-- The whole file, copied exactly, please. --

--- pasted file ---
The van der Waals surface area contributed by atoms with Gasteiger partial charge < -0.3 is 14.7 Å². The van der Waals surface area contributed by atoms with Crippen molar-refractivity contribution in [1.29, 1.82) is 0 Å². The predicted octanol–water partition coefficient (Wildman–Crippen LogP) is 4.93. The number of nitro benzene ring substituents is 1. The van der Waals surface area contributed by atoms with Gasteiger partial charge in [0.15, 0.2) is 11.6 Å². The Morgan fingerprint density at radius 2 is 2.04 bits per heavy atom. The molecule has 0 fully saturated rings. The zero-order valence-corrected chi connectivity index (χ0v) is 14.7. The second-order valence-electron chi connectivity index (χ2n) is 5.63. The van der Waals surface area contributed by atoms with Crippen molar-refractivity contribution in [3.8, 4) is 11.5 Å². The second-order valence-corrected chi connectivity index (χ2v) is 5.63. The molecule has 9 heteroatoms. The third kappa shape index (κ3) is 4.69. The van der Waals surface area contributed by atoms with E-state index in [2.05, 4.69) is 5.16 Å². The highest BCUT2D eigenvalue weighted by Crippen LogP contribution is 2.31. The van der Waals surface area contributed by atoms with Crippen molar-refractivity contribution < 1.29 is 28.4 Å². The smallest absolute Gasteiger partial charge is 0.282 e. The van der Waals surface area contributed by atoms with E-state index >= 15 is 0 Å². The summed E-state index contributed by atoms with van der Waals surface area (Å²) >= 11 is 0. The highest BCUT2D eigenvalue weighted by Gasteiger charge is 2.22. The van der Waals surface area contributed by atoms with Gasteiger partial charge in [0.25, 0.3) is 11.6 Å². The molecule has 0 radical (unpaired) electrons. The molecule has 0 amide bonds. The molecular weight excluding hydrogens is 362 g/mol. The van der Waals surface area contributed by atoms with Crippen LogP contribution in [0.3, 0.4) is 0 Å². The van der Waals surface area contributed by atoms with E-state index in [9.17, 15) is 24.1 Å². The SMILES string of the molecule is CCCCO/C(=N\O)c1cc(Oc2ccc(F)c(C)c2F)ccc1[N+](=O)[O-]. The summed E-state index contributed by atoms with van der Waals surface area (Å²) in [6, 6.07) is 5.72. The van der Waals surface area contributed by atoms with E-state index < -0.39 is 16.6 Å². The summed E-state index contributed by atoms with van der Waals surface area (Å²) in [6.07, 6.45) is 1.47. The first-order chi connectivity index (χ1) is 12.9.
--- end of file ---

The van der Waals surface area contributed by atoms with Gasteiger partial charge < -0.3 is 14.7 Å². The van der Waals surface area contributed by atoms with Crippen molar-refractivity contribution in [1.29, 1.82) is 0 Å². The predicted octanol–water partition coefficient (Wildman–Crippen LogP) is 4.93. The number of nitro benzene ring substituents is 1. The van der Waals surface area contributed by atoms with Gasteiger partial charge in [0.15, 0.2) is 11.6 Å². The Morgan fingerprint density at radius 2 is 2.04 bits per heavy atom. The molecule has 0 fully saturated rings. The zero-order valence-corrected chi connectivity index (χ0v) is 14.7. The second-order valence-electron chi connectivity index (χ2n) is 5.63. The van der Waals surface area contributed by atoms with Crippen molar-refractivity contribution in [3.8, 4) is 11.5 Å². The second-order valence-corrected chi connectivity index (χ2v) is 5.63. The molecule has 9 heteroatoms. The third kappa shape index (κ3) is 4.69. The van der Waals surface area contributed by atoms with E-state index in [2.05, 4.69) is 5.16 Å². The highest BCUT2D eigenvalue weighted by Crippen LogP contribution is 2.31. The van der Waals surface area contributed by atoms with Crippen molar-refractivity contribution < 1.29 is 28.4 Å². The smallest absolute Gasteiger partial charge is 0.282 e. The van der Waals surface area contributed by atoms with E-state index >= 15 is 0 Å². The summed E-state index contributed by atoms with van der Waals surface area (Å²) >= 11 is 0. The highest BCUT2D eigenvalue weighted by Gasteiger charge is 2.22. The van der Waals surface area contributed by atoms with Gasteiger partial charge in [0.25, 0.3) is 11.6 Å². The molecule has 0 radical (unpaired) electrons. The molecule has 0 amide bonds. The molecular weight excluding hydrogens is 362 g/mol. The van der Waals surface area contributed by atoms with Crippen LogP contribution in [0.3, 0.4) is 0 Å². The van der Waals surface area contributed by atoms with E-state index in [9.17, 15) is 24.1 Å². The SMILES string of the molecule is CCCCO/C(=N\O)c1cc(Oc2ccc(F)c(C)c2F)ccc1[N+](=O)[O-]. The summed E-state index contributed by atoms with van der Waals surface area (Å²) in [6, 6.07) is 5.72. The van der Waals surface area contributed by atoms with E-state index < -0.39 is 16.6 Å². The summed E-state index contributed by atoms with van der Waals surface area (Å²) in [6.07, 6.45) is 1.47. The first-order chi connectivity index (χ1) is 12.9.